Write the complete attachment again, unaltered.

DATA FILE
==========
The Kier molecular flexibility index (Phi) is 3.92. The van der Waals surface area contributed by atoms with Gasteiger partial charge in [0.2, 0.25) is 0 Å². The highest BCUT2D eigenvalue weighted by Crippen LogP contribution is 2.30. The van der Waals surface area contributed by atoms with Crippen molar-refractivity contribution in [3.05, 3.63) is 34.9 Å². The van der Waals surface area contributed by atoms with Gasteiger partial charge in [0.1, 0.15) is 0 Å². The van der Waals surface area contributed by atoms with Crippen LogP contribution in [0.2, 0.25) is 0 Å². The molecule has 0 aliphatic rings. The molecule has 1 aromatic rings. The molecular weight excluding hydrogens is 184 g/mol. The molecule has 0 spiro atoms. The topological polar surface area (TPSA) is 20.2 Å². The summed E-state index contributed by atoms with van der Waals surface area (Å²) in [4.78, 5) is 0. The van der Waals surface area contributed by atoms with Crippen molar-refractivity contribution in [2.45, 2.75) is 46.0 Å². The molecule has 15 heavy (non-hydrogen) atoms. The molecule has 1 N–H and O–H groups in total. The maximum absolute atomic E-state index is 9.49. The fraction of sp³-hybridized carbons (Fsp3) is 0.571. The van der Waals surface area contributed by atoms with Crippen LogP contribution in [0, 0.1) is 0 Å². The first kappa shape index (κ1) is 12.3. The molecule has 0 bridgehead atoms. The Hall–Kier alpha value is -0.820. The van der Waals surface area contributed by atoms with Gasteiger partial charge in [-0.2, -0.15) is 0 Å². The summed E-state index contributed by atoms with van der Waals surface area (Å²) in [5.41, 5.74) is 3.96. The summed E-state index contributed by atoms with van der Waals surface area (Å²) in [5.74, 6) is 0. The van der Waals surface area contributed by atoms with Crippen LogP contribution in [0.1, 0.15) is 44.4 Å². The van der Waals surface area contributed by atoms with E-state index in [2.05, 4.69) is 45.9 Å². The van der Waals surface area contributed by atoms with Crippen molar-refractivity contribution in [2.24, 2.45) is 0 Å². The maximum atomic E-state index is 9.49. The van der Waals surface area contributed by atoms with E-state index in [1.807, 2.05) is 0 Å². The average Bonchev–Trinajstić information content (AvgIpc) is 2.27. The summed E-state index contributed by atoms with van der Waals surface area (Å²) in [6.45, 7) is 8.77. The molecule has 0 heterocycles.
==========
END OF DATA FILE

The Kier molecular flexibility index (Phi) is 3.92. The van der Waals surface area contributed by atoms with Gasteiger partial charge in [0.2, 0.25) is 0 Å². The highest BCUT2D eigenvalue weighted by Crippen LogP contribution is 2.30. The van der Waals surface area contributed by atoms with Crippen molar-refractivity contribution in [3.05, 3.63) is 34.9 Å². The van der Waals surface area contributed by atoms with Gasteiger partial charge in [0.1, 0.15) is 0 Å². The van der Waals surface area contributed by atoms with Crippen LogP contribution in [0.2, 0.25) is 0 Å². The molecule has 0 aliphatic rings. The molecule has 1 aromatic rings. The molecular weight excluding hydrogens is 184 g/mol. The molecule has 0 spiro atoms. The topological polar surface area (TPSA) is 20.2 Å². The summed E-state index contributed by atoms with van der Waals surface area (Å²) in [4.78, 5) is 0. The van der Waals surface area contributed by atoms with Crippen molar-refractivity contribution in [2.45, 2.75) is 46.0 Å². The molecule has 15 heavy (non-hydrogen) atoms. The molecule has 1 N–H and O–H groups in total. The maximum absolute atomic E-state index is 9.49. The fraction of sp³-hybridized carbons (Fsp3) is 0.571. The van der Waals surface area contributed by atoms with Crippen LogP contribution in [0, 0.1) is 0 Å². The first kappa shape index (κ1) is 12.3. The molecule has 0 bridgehead atoms. The Hall–Kier alpha value is -0.820. The van der Waals surface area contributed by atoms with Gasteiger partial charge in [-0.2, -0.15) is 0 Å². The summed E-state index contributed by atoms with van der Waals surface area (Å²) in [5.41, 5.74) is 3.96. The summed E-state index contributed by atoms with van der Waals surface area (Å²) in [5.74, 6) is 0. The van der Waals surface area contributed by atoms with Crippen LogP contribution in [0.1, 0.15) is 44.4 Å². The van der Waals surface area contributed by atoms with E-state index in [2.05, 4.69) is 45.9 Å². The van der Waals surface area contributed by atoms with Crippen molar-refractivity contribution in [2.24, 2.45) is 0 Å². The maximum atomic E-state index is 9.49. The van der Waals surface area contributed by atoms with E-state index in [1.807, 2.05) is 0 Å². The average Bonchev–Trinajstić information content (AvgIpc) is 2.27. The summed E-state index contributed by atoms with van der Waals surface area (Å²) in [6.45, 7) is 8.77. The molecule has 0 heterocycles.